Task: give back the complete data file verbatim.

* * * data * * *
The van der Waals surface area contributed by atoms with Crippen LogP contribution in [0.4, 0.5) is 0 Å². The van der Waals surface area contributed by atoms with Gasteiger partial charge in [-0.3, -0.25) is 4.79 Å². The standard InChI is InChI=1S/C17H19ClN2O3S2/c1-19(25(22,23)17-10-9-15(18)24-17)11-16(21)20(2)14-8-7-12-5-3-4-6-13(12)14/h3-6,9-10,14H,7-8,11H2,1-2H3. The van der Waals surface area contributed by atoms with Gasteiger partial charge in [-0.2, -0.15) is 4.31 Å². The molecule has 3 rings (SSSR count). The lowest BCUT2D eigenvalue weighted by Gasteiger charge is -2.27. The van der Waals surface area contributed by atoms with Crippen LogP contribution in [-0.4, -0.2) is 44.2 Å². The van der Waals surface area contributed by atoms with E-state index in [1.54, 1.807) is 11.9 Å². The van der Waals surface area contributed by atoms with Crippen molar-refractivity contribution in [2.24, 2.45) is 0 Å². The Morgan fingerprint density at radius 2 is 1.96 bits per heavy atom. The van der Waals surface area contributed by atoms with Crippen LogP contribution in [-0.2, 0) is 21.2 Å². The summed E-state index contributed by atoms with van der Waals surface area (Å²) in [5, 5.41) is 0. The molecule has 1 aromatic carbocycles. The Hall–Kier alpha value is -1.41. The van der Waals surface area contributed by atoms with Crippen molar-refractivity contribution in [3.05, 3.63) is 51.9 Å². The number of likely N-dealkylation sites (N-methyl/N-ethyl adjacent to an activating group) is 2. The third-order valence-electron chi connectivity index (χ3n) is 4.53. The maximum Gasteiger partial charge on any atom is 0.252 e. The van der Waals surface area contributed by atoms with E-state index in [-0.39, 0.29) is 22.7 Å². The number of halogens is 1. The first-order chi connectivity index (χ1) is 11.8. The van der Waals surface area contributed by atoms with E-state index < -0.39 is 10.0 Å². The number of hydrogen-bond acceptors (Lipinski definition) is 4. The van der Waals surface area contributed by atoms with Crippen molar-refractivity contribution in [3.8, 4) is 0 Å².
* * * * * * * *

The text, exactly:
The van der Waals surface area contributed by atoms with Crippen LogP contribution in [0.4, 0.5) is 0 Å². The van der Waals surface area contributed by atoms with Gasteiger partial charge in [-0.3, -0.25) is 4.79 Å². The standard InChI is InChI=1S/C17H19ClN2O3S2/c1-19(25(22,23)17-10-9-15(18)24-17)11-16(21)20(2)14-8-7-12-5-3-4-6-13(12)14/h3-6,9-10,14H,7-8,11H2,1-2H3. The van der Waals surface area contributed by atoms with Gasteiger partial charge in [-0.2, -0.15) is 4.31 Å². The molecule has 3 rings (SSSR count). The lowest BCUT2D eigenvalue weighted by Gasteiger charge is -2.27. The van der Waals surface area contributed by atoms with Crippen LogP contribution in [-0.4, -0.2) is 44.2 Å². The van der Waals surface area contributed by atoms with E-state index in [1.54, 1.807) is 11.9 Å². The van der Waals surface area contributed by atoms with Crippen molar-refractivity contribution in [2.24, 2.45) is 0 Å². The Morgan fingerprint density at radius 2 is 1.96 bits per heavy atom. The van der Waals surface area contributed by atoms with Crippen LogP contribution in [-0.2, 0) is 21.2 Å². The summed E-state index contributed by atoms with van der Waals surface area (Å²) in [5, 5.41) is 0. The molecule has 1 aromatic carbocycles. The Hall–Kier alpha value is -1.41. The van der Waals surface area contributed by atoms with Crippen molar-refractivity contribution in [3.05, 3.63) is 51.9 Å². The number of likely N-dealkylation sites (N-methyl/N-ethyl adjacent to an activating group) is 2. The third-order valence-electron chi connectivity index (χ3n) is 4.53. The maximum Gasteiger partial charge on any atom is 0.252 e. The van der Waals surface area contributed by atoms with E-state index in [-0.39, 0.29) is 22.7 Å². The number of halogens is 1. The first-order chi connectivity index (χ1) is 11.8. The van der Waals surface area contributed by atoms with E-state index < -0.39 is 10.0 Å². The number of hydrogen-bond acceptors (Lipinski definition) is 4. The van der Waals surface area contributed by atoms with Crippen molar-refractivity contribution in [3.8, 4) is 0 Å².